The thing about breaking NCAA rules is that you kinda have to make it count. If you commit a bunch of violations and still can’t win, what does that say about you and your school?
Case in point, Rutgers. The Scarlet Knights were just slapped with two years of probation, a $5,000 fine, and other sanctions by the NCAA Committee on Infractions because the school failed to monitor its football program under former head coach Kyle Flood. They also slapped Flood and a former assistant coach with a one-year show-cause order, meaning any school that tried to hire either of them during the next year would have to make a compelling case as to why they should have full access.
The NCAA found seven potential violations during its 18-month investigation of Rutgers, almost all of which were Level II allegations (the second-most serious). Thay varied from charges that Flood personally contacted professors to influence student-athlete grades, host/hostess program violations, and inconsistencies in drug-testing procedures (16 players still played after failing drug tests).
Compared to NCAA violations such as the ones that went down at Miami, North Carolina, and USC, they’re fairly tame. The NCAA even called out Flood’s “casual approach” to NCAA rules during his tenure, as if they were more the result of his stupidity than any kind of ill intent. Perhaps there’s truth in that.
The real violation, as far as Rutgers fans should be concerned, is what Flood accomplished with all of this rule-bending. Rather, what he didn’t accomplish. After taking over the program from Greg Schiano at what would be considered the best Rutgers Football has ever been, Flood won nine games and led the Knights to the Russell Athletic Bowl in 2012. Things sputtered in his sophomore season as Rutgers finished with six wins, barely making its way into the Pinstripe Bowl. His third season, and the school’s first in the Big Ten, was a respectable 8-5 finish culminating in Flood’s only postseason win in the Quick Lane Bowl.
In 2015, the wheels fell off of the program. A staggering number of Rutgers players were arrested and Flood was suspended three games after the university investigated his improper contact with a professor over a student’s grades. The team finished 4-8 and Flood was fired following the season. Rutgers athletics director Julie Hermann also resigned in the wake of this and other scandals under her watch.
While his 27-24 overall record doesn’t scream disaster, Flood was always going to be measured against his predecessor. In his final six seasons with RU, Schiano went 49-28, took the team to six bowls, and oversaw an 11-win campaign in 2006 that changed the entire reputation of the program. Flood was a continuity hire who did not live up to that expectation, and that before you factor in that he was bending or breaking the rules while doing so.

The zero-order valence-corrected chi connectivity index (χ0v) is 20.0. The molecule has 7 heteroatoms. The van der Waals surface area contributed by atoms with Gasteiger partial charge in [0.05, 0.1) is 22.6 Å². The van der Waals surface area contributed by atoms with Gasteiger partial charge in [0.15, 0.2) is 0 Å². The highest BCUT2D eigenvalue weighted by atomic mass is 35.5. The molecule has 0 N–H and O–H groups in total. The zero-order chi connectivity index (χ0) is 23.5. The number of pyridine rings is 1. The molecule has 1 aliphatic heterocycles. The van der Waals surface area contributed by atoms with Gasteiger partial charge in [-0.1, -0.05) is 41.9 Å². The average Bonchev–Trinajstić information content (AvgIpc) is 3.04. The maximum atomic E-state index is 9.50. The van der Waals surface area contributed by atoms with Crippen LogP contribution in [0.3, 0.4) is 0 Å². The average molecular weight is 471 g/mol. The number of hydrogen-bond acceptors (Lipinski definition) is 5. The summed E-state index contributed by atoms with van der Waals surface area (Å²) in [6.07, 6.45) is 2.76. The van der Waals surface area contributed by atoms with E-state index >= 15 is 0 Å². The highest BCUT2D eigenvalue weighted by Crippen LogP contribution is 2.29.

In Flood’s wake, Rutgers has reverted back to what it was for decades before Schiano got there. It’s a laughingstock. A stat-stuffer. A bottom-dwelling program that offers itself up to the conference’s best and brightest in the name of ticket sales.
UPDATE: Rutgers got their first 1st down of the game and the fans are very excited. pic.twitter.com/oKYXV7g401
— ESPN CollegeFootball (@ESPNCFB) October 9, 2016
Whatever Kyle Flood was hoping to accomplish with his “casual approach” to NCAA rules, it did nothing. In the end, they helped him hasten Rutgers’ fall back to earth.
And so, Chris Ash is picking up the pieces left behind but, boy, it’s going to take some major lifting to get close to anything resembling the “glory days” in New Brunswick. The schedule is a yearly nightmare, the school isn’t protecting it’s precious recruiting base like it used to, and whatever shine the school earned a decade ago is officially gone. And now, because they had a dumb coach doing dumb things under a dumb administration, people are paying strict attention to how they handle themselves, which means there’s no room for anyone to approach NCAA rules casually, as might be the case elsewhere.
If white male privilege were a college football team, it might be Rutgers. Unaccomplished for most of the modern era. Noted for a very brief moment when they were good (but not really that good considering their “best” season ended in the Texas Bowl). Bestowed with a sweetheart place in the Big Ten thanks to their location instead of any on-field merits. And they weren’t even good enough at cheating to make it count. Meanwhile, more accomplished football programs sweat it out in the AAC because they’re in the wrong place at the wrong time.
If it’s any consolation, it sounds like Rutgers is going to be stuck here for a while.